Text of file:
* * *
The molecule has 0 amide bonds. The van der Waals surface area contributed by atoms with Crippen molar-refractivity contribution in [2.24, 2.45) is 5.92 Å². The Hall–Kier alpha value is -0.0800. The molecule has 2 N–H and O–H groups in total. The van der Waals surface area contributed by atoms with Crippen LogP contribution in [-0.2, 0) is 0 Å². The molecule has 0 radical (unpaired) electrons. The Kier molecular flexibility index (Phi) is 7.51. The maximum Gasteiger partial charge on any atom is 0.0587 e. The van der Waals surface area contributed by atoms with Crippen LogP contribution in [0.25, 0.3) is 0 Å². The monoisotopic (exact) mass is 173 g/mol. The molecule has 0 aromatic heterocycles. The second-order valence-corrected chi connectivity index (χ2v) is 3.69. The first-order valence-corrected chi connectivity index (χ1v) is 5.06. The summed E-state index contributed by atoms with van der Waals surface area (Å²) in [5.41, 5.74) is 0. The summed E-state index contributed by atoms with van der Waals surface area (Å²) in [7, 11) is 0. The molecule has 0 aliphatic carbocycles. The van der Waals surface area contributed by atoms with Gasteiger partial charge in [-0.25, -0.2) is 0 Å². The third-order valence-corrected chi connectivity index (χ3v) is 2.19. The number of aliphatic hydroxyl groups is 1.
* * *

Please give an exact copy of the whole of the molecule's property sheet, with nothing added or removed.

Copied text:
The molecule has 0 amide bonds. The van der Waals surface area contributed by atoms with Crippen molar-refractivity contribution in [2.24, 2.45) is 5.92 Å². The Hall–Kier alpha value is -0.0800. The molecule has 2 N–H and O–H groups in total. The van der Waals surface area contributed by atoms with Crippen LogP contribution in [-0.2, 0) is 0 Å². The molecule has 0 radical (unpaired) electrons. The Kier molecular flexibility index (Phi) is 7.51. The maximum Gasteiger partial charge on any atom is 0.0587 e. The van der Waals surface area contributed by atoms with Crippen LogP contribution in [0.25, 0.3) is 0 Å². The monoisotopic (exact) mass is 173 g/mol. The molecule has 0 aromatic heterocycles. The second-order valence-corrected chi connectivity index (χ2v) is 3.69. The first-order valence-corrected chi connectivity index (χ1v) is 5.06. The summed E-state index contributed by atoms with van der Waals surface area (Å²) in [5.41, 5.74) is 0. The summed E-state index contributed by atoms with van der Waals surface area (Å²) in [7, 11) is 0. The molecule has 0 aliphatic carbocycles. The van der Waals surface area contributed by atoms with Gasteiger partial charge in [-0.25, -0.2) is 0 Å². The third-order valence-corrected chi connectivity index (χ3v) is 2.19. The number of aliphatic hydroxyl groups is 1.